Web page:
What Is Snoring?
Snoring is the resulting sound that occurs due to obstructed air movement during breathing while you are asleep. In some cases, the sound may be soft, but in other cases, it can be loud and unpleasant. The condition is very common, affecting 45% of adults occasionally and 25% of adults habitually.
Snoring during sleep may be a sign, or an indicator of obstructive sleep apnea (OSA).
What Causes Snoring?
Snoring is caused by many factors. While you are sleeping, the muscles relax in the throat, the tongue and the roof of your mouth (also known as the soft palate). In this relaxed state, the tissues are more likely to block your airway, obstructing the flow of air as you breathe and resulting in vibrations that produce the sound we know as snoring.
The following conditions can affect the airway and cause snoring:
- Your mouth anatomy: Having a low, thick soft palate can narrow your airway. People who are overweight may have extra tissue in the back of their throat that may narrow the airway. Additionally, if the uvula is elongated, airflow can be obstructed and vibration may increase.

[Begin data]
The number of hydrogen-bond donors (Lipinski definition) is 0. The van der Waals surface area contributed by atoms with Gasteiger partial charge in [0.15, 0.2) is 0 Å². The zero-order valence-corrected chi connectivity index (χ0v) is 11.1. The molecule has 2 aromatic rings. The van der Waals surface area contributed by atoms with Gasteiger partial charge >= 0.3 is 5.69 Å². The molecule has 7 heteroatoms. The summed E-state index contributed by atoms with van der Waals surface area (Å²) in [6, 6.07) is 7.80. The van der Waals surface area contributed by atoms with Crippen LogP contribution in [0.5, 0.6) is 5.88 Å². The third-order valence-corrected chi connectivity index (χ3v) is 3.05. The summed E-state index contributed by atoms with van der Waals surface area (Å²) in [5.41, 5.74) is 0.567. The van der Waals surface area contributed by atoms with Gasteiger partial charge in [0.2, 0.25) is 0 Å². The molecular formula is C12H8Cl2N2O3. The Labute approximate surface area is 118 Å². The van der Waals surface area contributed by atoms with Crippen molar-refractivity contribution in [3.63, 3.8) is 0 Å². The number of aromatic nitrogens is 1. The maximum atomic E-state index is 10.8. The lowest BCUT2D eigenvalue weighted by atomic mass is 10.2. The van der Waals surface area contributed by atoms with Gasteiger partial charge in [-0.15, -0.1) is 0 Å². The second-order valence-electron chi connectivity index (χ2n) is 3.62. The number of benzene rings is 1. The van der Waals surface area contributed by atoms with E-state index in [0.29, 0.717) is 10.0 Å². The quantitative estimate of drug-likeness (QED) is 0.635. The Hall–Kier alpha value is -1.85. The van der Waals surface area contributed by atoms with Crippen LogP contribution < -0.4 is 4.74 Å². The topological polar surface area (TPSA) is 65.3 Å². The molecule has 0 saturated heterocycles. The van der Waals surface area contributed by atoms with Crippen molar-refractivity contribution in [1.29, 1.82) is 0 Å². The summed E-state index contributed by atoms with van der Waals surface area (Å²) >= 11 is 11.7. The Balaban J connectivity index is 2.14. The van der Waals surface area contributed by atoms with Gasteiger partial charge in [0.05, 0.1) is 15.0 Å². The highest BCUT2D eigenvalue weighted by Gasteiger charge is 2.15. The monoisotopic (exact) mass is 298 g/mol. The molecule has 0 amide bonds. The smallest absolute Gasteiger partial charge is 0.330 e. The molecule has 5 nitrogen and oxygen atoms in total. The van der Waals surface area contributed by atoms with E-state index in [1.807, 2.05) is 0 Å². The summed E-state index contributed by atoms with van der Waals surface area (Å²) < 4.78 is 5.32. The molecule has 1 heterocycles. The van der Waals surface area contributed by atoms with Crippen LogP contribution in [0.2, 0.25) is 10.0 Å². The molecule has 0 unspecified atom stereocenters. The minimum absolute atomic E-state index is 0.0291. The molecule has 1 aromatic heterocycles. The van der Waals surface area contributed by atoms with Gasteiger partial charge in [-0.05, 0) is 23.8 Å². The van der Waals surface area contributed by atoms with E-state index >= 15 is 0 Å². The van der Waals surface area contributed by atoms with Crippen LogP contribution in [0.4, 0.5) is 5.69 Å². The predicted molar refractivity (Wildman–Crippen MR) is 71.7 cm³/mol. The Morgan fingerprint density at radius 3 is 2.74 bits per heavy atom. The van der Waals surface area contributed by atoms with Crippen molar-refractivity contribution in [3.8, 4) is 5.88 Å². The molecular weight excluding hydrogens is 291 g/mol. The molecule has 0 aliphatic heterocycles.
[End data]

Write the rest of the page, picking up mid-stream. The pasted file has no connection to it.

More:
- Alcohol consumption: Consuming alcohol before bedtime can also cause snoring. Alcohol relaxes the throat muscles and decreases the body’s natural defense against airway obstruction.
Chronic nasal congestion or a deviated septum may contribute to your snoring.
• Sleep apnea: Snoring also may be associated with obstructive sleep apnea (OSA). This is a serious condition in which your throat tissues partially or completely block your airway, preventing you from breathing during sleep.
What are the Symptoms of Snoring?
Depending on the cause(s) of your snoring, symptoms may include:
- Noise during sleep
- Excessive daytime sleepiness
- Difficulty concentrating
- Sore throat
- Restless sleep
- Gasping or choking at night
- High blood pressure
- Chest pain at night